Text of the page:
Partners will also be giving talks to share their experiences using AWS, which is the current cloud market leader and owned by ecommerce giant Amazon. There are also likely to be AWS product announcements. In October, The Information reported that AWS will use re:Invent to announce a multi-cloud management toolset so that companies could use rival clouds alongside AWS.
How to follow it: You can register to attend the three-week event for free here.
From the magazine
Verdict Magazine issue 6 is out now, providing the usual analysis, long reads and deep dives into the biggest topics impacting the world of technology. And this month we’re turning our attention to startups, the unique challenges they face during the pandemic and how some are thriving under difficult circumstances.
Spotlight on: The Digital Markets Unit, a lifeline for journalism?
This week the UK government laid out a plan to rein in Big Tech. The Digital Markets Unit – a part of the Competition and Markets Authority – will establish a code of conduct for companies with “strategic market status”, such as Facebook and Google, to regulate their use of consumer data. Although the exact powers the new unit will have are yet to be announced, the new code is intended to not only give users more choice over how their data is used, but also create a more level playing field for smaller businesses and content publishers to compete online. The Digital Markets Unit may have the power to “suspend, block and reverse” decisions made by tech giants and issue fines.
While this is significant for both big and small businesses in the world of tech, the news will also have an impact on the world of online news publishing, with many highlighting how the advertising-only business model has been damaging to journalism. A recent report by the House of Lords warned that government action is needed to re-evaluate the “dysfunctional” online ads market and the “fundamental imbalance of power” between publishers and social media giants, which pose an “existential threat” to digital news outlets. Last year, US Congress heard from news publishers to explore the impact of platforms such as Facebook and Google on online publishing. The new code will govern commercial arrangements between publishers and platforms in an attempt to “enhance the sustainability of high-quality online journalism”.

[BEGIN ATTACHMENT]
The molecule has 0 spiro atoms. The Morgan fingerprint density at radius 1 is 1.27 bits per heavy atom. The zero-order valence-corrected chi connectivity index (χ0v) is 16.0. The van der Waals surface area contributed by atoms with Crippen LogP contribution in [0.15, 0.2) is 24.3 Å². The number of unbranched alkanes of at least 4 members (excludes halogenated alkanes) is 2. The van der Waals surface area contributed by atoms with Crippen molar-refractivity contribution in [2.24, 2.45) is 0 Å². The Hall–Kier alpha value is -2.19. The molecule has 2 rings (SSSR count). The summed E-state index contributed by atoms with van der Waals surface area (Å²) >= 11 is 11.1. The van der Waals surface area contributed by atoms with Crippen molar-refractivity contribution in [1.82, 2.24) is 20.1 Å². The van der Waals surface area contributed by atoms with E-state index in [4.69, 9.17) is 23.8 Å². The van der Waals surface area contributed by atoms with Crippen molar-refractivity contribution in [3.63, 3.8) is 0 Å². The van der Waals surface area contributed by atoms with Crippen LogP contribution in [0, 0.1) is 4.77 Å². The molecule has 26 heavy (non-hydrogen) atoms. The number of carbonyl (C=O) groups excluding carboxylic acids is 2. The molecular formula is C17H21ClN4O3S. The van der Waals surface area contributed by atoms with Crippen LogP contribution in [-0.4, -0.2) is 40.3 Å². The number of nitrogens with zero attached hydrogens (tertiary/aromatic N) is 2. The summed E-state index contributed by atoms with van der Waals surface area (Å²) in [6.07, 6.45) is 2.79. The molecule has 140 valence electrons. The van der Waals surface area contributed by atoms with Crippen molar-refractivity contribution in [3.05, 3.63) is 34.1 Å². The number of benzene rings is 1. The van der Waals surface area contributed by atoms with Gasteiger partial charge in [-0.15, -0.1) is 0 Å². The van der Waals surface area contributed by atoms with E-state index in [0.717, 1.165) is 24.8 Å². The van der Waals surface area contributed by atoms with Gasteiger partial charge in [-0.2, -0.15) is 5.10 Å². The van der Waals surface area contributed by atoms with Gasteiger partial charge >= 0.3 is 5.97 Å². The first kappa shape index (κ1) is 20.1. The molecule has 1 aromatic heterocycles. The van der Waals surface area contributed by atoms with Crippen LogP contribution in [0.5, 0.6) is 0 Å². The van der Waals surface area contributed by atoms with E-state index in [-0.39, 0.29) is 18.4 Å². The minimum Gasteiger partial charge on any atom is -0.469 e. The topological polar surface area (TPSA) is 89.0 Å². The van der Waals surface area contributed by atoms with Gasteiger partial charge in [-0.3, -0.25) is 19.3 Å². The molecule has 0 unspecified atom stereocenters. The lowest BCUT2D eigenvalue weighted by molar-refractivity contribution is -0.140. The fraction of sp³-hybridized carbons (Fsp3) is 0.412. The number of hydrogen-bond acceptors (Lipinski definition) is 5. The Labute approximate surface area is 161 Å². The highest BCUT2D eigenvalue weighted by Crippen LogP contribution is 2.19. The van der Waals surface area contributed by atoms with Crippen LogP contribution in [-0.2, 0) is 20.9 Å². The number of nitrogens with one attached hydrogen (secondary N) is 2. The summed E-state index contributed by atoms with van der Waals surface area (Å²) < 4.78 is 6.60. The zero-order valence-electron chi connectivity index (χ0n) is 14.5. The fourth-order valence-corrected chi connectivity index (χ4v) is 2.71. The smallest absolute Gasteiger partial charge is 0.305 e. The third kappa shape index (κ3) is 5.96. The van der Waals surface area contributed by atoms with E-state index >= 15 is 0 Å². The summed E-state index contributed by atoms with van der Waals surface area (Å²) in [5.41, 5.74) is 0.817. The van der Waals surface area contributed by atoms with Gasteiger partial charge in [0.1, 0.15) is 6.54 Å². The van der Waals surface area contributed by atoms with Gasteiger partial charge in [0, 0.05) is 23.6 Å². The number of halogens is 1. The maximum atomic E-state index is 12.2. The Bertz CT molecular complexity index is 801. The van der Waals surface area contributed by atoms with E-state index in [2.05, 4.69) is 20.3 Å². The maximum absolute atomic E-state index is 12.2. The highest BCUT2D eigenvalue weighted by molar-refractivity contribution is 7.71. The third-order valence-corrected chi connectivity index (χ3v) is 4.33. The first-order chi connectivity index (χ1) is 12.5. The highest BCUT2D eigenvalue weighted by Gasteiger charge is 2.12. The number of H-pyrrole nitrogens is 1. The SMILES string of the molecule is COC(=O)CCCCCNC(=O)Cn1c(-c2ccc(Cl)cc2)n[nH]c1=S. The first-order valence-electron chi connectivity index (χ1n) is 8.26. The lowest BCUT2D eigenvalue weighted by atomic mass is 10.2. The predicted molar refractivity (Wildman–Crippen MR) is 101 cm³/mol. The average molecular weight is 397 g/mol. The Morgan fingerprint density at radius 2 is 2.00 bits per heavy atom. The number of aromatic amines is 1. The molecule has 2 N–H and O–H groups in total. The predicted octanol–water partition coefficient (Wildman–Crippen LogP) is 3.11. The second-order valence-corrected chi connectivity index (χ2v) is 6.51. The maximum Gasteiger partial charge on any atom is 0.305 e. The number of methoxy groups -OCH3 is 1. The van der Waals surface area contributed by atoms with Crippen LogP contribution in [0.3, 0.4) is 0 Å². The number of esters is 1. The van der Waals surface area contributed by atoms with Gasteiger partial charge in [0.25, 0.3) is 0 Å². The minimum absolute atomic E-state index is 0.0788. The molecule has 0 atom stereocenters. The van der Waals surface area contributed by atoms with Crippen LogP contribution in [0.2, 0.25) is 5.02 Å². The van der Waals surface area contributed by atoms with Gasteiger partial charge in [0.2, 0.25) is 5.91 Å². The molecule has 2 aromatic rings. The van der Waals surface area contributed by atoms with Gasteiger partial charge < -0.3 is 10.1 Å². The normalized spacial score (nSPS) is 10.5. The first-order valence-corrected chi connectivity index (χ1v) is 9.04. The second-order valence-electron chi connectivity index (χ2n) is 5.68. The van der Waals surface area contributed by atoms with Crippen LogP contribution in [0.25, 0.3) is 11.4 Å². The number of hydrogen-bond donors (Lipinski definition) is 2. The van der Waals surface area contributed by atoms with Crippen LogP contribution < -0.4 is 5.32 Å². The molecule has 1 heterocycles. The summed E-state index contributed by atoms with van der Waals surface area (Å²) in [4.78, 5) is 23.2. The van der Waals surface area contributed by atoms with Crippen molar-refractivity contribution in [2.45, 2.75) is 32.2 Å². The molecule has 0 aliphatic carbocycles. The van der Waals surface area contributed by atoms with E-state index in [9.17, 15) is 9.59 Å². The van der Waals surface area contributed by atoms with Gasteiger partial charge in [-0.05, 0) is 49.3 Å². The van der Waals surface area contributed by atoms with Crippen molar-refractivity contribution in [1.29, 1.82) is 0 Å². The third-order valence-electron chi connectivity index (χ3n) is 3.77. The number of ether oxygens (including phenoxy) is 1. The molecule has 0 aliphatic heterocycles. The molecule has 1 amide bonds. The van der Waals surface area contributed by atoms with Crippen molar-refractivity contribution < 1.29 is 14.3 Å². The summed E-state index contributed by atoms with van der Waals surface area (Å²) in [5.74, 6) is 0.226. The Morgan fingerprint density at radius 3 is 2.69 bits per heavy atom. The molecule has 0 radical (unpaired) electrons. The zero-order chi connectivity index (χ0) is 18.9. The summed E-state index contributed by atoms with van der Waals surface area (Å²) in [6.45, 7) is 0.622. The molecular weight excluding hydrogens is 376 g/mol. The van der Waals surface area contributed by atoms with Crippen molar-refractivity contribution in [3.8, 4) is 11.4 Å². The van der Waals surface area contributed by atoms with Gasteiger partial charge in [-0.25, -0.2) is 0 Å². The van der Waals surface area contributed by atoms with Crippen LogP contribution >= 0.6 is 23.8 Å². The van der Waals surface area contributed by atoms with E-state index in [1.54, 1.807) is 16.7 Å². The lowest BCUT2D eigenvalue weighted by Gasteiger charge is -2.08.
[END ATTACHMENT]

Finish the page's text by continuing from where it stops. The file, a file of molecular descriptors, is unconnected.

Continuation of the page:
The extent to which the Digital Markets Unit will be able to control Big Tech’s influence in this area remains to be seen. And while the advertising-only model remains the norm, it is likely that high-quality online journalism will struggle to compete with Big Tech for advertising revenue. However, the announcement is a step in the right direction and a sign that calls to address Big Tech’s harmful impact on online news are being heard.
– Ellen Daniel, co-editor, Verdict
Last week’s highlights:
Quote of the week:
“By encouraging a digital mindset amongst staff and creating more broad and integrated teams, businesses will see that they do have the digital skills required to compete in the modern world. It isn’t always about finding new digital talent, but about harnessing the talent already at your disposal.”
– Nick Ford, chief technology evangelist at Mendix, on the UK’s digital skills gap.
What the Verdict team has been reading
For Sifted, Maija Palmer and Tim Smith dive into the companies giving Amazon a run for its money (although Bezos’ billions remain very safe).
– Robert Scammell, co-editor
The BBC’s Jane Wakefield explores how political parties utilise data to sway voters
– Ellen Daniel, co-editor